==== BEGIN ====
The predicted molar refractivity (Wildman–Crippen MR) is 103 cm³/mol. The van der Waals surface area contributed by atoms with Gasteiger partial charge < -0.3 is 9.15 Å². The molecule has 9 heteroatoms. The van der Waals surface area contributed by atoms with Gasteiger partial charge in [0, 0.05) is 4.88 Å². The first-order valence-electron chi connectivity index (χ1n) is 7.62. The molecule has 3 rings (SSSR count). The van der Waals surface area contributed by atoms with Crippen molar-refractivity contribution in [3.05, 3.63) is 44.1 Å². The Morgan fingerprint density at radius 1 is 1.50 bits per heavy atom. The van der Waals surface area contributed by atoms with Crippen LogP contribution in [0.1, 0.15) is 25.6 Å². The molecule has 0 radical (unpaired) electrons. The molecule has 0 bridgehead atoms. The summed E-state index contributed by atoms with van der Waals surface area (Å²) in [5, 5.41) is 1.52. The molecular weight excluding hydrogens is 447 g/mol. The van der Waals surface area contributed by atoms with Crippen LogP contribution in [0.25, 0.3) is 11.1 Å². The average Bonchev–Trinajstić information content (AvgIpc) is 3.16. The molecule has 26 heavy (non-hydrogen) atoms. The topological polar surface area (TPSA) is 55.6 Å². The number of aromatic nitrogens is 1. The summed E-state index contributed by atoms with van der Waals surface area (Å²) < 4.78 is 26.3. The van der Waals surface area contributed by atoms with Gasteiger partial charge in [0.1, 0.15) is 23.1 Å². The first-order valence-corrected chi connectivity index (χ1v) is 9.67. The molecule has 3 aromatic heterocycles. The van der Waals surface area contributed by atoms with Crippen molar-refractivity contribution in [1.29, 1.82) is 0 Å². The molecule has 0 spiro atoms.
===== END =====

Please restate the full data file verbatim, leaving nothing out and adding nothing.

The predicted molar refractivity (Wildman–Crippen MR) is 103 cm³/mol. The van der Waals surface area contributed by atoms with Gasteiger partial charge < -0.3 is 9.15 Å². The molecule has 9 heteroatoms. The van der Waals surface area contributed by atoms with Gasteiger partial charge in [0, 0.05) is 4.88 Å². The first-order valence-electron chi connectivity index (χ1n) is 7.62. The molecule has 3 rings (SSSR count). The van der Waals surface area contributed by atoms with Crippen molar-refractivity contribution in [3.05, 3.63) is 44.1 Å². The Morgan fingerprint density at radius 1 is 1.50 bits per heavy atom. The van der Waals surface area contributed by atoms with Crippen LogP contribution in [0.1, 0.15) is 25.6 Å². The molecule has 0 radical (unpaired) electrons. The molecule has 0 bridgehead atoms. The summed E-state index contributed by atoms with van der Waals surface area (Å²) in [5, 5.41) is 1.52. The molecular weight excluding hydrogens is 447 g/mol. The van der Waals surface area contributed by atoms with Crippen LogP contribution in [0.25, 0.3) is 11.1 Å². The average Bonchev–Trinajstić information content (AvgIpc) is 3.16. The molecule has 26 heavy (non-hydrogen) atoms. The topological polar surface area (TPSA) is 55.6 Å². The number of aromatic nitrogens is 1. The summed E-state index contributed by atoms with van der Waals surface area (Å²) < 4.78 is 26.3. The van der Waals surface area contributed by atoms with Gasteiger partial charge in [0.1, 0.15) is 23.1 Å². The first-order valence-corrected chi connectivity index (χ1v) is 9.67. The molecule has 3 aromatic heterocycles. The van der Waals surface area contributed by atoms with Crippen molar-refractivity contribution in [1.29, 1.82) is 0 Å². The molecule has 0 spiro atoms.